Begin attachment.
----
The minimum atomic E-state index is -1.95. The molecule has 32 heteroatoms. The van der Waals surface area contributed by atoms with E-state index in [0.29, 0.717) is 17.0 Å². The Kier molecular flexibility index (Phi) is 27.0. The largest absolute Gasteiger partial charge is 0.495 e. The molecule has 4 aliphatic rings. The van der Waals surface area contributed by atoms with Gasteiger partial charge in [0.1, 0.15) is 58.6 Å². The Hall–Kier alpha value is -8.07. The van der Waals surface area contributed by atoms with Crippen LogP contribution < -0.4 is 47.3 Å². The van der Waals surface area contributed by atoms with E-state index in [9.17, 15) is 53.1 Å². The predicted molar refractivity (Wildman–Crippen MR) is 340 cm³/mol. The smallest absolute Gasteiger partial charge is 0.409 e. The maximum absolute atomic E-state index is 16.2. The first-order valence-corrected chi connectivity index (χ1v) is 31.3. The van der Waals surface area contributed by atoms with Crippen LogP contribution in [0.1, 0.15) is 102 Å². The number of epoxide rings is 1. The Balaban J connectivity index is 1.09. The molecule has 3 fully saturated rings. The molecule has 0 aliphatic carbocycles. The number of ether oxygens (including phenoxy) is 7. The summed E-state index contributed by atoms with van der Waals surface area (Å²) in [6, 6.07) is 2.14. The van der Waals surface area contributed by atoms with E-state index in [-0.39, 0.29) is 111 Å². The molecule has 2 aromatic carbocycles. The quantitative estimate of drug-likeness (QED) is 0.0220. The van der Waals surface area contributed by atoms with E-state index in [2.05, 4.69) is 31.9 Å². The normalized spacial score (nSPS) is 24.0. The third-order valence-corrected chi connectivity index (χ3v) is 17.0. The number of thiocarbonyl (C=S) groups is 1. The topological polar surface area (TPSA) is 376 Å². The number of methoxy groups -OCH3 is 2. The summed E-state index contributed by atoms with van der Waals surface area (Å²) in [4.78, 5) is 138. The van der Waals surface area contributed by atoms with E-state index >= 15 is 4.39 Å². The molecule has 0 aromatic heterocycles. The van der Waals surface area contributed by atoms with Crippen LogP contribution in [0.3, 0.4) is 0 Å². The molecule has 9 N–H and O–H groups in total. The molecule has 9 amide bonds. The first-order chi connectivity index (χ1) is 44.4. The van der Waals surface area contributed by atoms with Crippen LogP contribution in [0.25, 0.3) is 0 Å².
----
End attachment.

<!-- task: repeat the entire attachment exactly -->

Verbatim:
The minimum atomic E-state index is -1.95. The molecule has 32 heteroatoms. The van der Waals surface area contributed by atoms with E-state index in [0.29, 0.717) is 17.0 Å². The Kier molecular flexibility index (Phi) is 27.0. The largest absolute Gasteiger partial charge is 0.495 e. The molecule has 4 aliphatic rings. The van der Waals surface area contributed by atoms with Gasteiger partial charge in [0.1, 0.15) is 58.6 Å². The Hall–Kier alpha value is -8.07. The van der Waals surface area contributed by atoms with Crippen LogP contribution < -0.4 is 47.3 Å². The van der Waals surface area contributed by atoms with E-state index in [9.17, 15) is 53.1 Å². The predicted molar refractivity (Wildman–Crippen MR) is 340 cm³/mol. The smallest absolute Gasteiger partial charge is 0.409 e. The maximum absolute atomic E-state index is 16.2. The first-order valence-corrected chi connectivity index (χ1v) is 31.3. The van der Waals surface area contributed by atoms with Crippen LogP contribution in [0.1, 0.15) is 102 Å². The number of epoxide rings is 1. The Balaban J connectivity index is 1.09. The molecule has 3 fully saturated rings. The molecule has 0 aliphatic carbocycles. The number of ether oxygens (including phenoxy) is 7. The summed E-state index contributed by atoms with van der Waals surface area (Å²) in [6, 6.07) is 2.14. The van der Waals surface area contributed by atoms with E-state index in [-0.39, 0.29) is 111 Å². The molecule has 2 aromatic carbocycles. The quantitative estimate of drug-likeness (QED) is 0.0220. The van der Waals surface area contributed by atoms with E-state index in [2.05, 4.69) is 31.9 Å². The normalized spacial score (nSPS) is 24.0. The third-order valence-corrected chi connectivity index (χ3v) is 17.0. The number of thiocarbonyl (C=S) groups is 1. The topological polar surface area (TPSA) is 376 Å². The number of methoxy groups -OCH3 is 2. The summed E-state index contributed by atoms with van der Waals surface area (Å²) in [4.78, 5) is 138. The van der Waals surface area contributed by atoms with E-state index >= 15 is 4.39 Å². The molecule has 0 aromatic heterocycles. The van der Waals surface area contributed by atoms with Crippen LogP contribution in [0.3, 0.4) is 0 Å². The molecule has 9 N–H and O–H groups in total. The molecule has 9 amide bonds. The first-order chi connectivity index (χ1) is 44.4. The van der Waals surface area contributed by atoms with Crippen LogP contribution in [0.25, 0.3) is 0 Å².